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It has been a pleasant conceit with
philosophers and writers to distinguish the
successive ages of what, in the plenitude of their
wisdom, they call the world, by some metallic
nickname. We have had the Golden Age,
and the Silver Age, the Age of Iron, and the
Age of Bronze; this present era will,
perhaps, be known to our grandchildren as the
age of Electro-plating, from its general
tendency to shams and counterfeits; and,
when the capital of the Anglo-Saxon Empire
shall be, some hundreds of years hence,
somewhere in the South Seas, or in the centre of
Africa or interior of China, the age that is to
come may be known as the Age of Platina
or that of Potassium, or some one of the
hundreds of new metals, which will, of course,
be discovered by that time.

However, this present age may be
distinguished by future generations, whether
ferruginously, or auriferously, or argentinally, there
can be no doubt that the Victorian era will
be known hereafterand anything but favourably,
I surmiseas an epoch of the most
unscrupulous heterodoxy in the application of
names. What was once occasionally
tolerated as a humorous aberration, afterwards
degenerated into folly and perversity, and
is now a vice and a nuisance. Without
the slightest regard to the proprieties of
nomenclature, or to what I may call
the unities of signification, we apply
names to objects, abstractions, and persons
stupidly, irrationally, and inconsistently:
completely ignoring the nature, the quality, the
gender, the structure of the thing, we prefix
to it a name which not only fails to convey
an idea of what it materially is, but actually
obscures and mystifies it. A persistence
in such a course must inevitably tend to
debase, and corrupt that currency of speech
which it has been the aim of the greatest
scholars and publicists, from the days of
Elizabeth downwards, to elevate, to improve,
and to refine; and, if we continue the
reckless and indiscriminate importation and
incorporation into our language of every cant
term of speech from the columns of American
newspapers, every Canvas Town epithet from
the vocabularies of gold-diggers, every bastard
classicism dragged head and shoulders from
a lexicon by an advertising tradesman to puff
his wares, every slip-slop Gallicism from
the shelves of the circulating library; if
we persist in yoking Hamlets of adjectives
to Hecubas of nouns, the noble English
tongue will become, fifty years hence, a mere
dialect of colonial idioms, enervated ultramontanisms
and literate slang. The fertility of a
language may degenerate into the feculence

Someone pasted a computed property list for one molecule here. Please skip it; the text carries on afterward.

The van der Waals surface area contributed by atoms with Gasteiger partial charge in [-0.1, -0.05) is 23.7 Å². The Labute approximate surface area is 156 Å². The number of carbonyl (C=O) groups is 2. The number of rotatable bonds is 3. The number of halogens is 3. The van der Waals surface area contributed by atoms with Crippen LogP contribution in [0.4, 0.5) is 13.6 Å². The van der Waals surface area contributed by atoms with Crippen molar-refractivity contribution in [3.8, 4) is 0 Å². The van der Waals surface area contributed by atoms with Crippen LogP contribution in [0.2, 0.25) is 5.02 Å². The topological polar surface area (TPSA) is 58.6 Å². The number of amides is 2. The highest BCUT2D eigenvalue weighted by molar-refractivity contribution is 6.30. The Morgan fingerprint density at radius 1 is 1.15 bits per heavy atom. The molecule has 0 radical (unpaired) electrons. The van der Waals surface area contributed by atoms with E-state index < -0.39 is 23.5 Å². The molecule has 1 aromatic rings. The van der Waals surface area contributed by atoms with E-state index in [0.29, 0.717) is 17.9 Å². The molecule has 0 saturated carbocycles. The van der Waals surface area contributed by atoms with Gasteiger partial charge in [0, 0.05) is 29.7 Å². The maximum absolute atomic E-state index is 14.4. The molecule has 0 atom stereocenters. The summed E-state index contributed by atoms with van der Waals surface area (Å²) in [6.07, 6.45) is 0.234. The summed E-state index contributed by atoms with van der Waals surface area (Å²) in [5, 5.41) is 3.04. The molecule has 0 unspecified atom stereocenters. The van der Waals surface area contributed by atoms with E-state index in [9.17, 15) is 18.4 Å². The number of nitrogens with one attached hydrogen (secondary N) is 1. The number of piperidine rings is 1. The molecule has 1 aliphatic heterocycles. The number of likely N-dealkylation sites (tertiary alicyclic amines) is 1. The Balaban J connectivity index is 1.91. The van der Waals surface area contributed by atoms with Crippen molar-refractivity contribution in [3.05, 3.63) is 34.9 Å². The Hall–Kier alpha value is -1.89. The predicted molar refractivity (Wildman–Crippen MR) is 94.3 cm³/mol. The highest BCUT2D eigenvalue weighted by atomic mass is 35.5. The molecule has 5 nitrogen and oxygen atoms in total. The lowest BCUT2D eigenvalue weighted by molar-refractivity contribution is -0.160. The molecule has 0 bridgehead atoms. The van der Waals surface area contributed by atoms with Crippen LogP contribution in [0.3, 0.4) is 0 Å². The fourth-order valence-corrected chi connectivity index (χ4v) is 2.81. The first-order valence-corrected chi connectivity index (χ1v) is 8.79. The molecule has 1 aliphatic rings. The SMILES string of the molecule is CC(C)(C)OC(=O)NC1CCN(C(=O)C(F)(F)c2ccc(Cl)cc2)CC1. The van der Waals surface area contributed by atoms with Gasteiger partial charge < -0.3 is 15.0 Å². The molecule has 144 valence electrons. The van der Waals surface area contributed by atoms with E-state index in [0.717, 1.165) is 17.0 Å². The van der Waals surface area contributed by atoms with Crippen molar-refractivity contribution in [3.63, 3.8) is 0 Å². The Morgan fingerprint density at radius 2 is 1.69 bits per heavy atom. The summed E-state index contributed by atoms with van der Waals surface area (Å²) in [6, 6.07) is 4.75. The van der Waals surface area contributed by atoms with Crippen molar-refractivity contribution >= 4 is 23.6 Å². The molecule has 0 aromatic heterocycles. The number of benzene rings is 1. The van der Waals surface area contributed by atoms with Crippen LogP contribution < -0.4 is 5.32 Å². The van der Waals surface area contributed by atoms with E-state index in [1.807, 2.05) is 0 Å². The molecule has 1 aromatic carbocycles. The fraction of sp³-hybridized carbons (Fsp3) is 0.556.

of weeds and tares; should we not rather,
instead of raking and heaping together worthless
novelties of expression, endeavour to weed,
to expurgate, to epurate; to render, once more,
wholesome and pellucid that which was once
a "well of English undefiled," and rescue it
from the sewerage of verbiage and slang?
The Thames is to be purified; why not the
language? Should we not, instead of dabbling
and dirtying the stream, endeavour to imitate
those praiseworthy men of letters who, at
Athens, in that miserable and most forlorn
capital of the burlesque kingdom of Greece,
have laboured, and successfully laboured, in
the face of discountenance, indifference,
ignorance, and a foreign court, to clear the Greek
language from the barbarisms of words and
phrases, Venetian, Genoese, French, Lingua
Franca, Arabic, Turkish, Armenian, Spanish,
Sclavonic, Teutonic which, in the course of
successive centuries of foreign domination and
oppression, had crept into it; and now (though
in the columns of base-priced newspapers,
printed on rotten paper with broken type)
give the debates of a venal chamber, and the
summary of humdrum passing events, in the
language of Plato and Socrates? These men
have done more good and have raised a more
enduring monument to the genius of their
country, than if they had reared again every
column of the Acropolis, or brought back
every fragment of the Elgin marbles from
Great Russell Street, Bloomsbury.

It is no excuse for this word-sinning of ours
to say, that we have learnt a great portion
of our new-fangled names and expressions
from America. The utterer is as bad as the
coiner. It is true that our trans-atlantic
cousins have not only set us the example, but
have frequently surpassed us in their eagerness
to coin new words, and to apply names
to things with which they have not the
remotest relation. The Americans call New
York the " empire city," as if a cityand in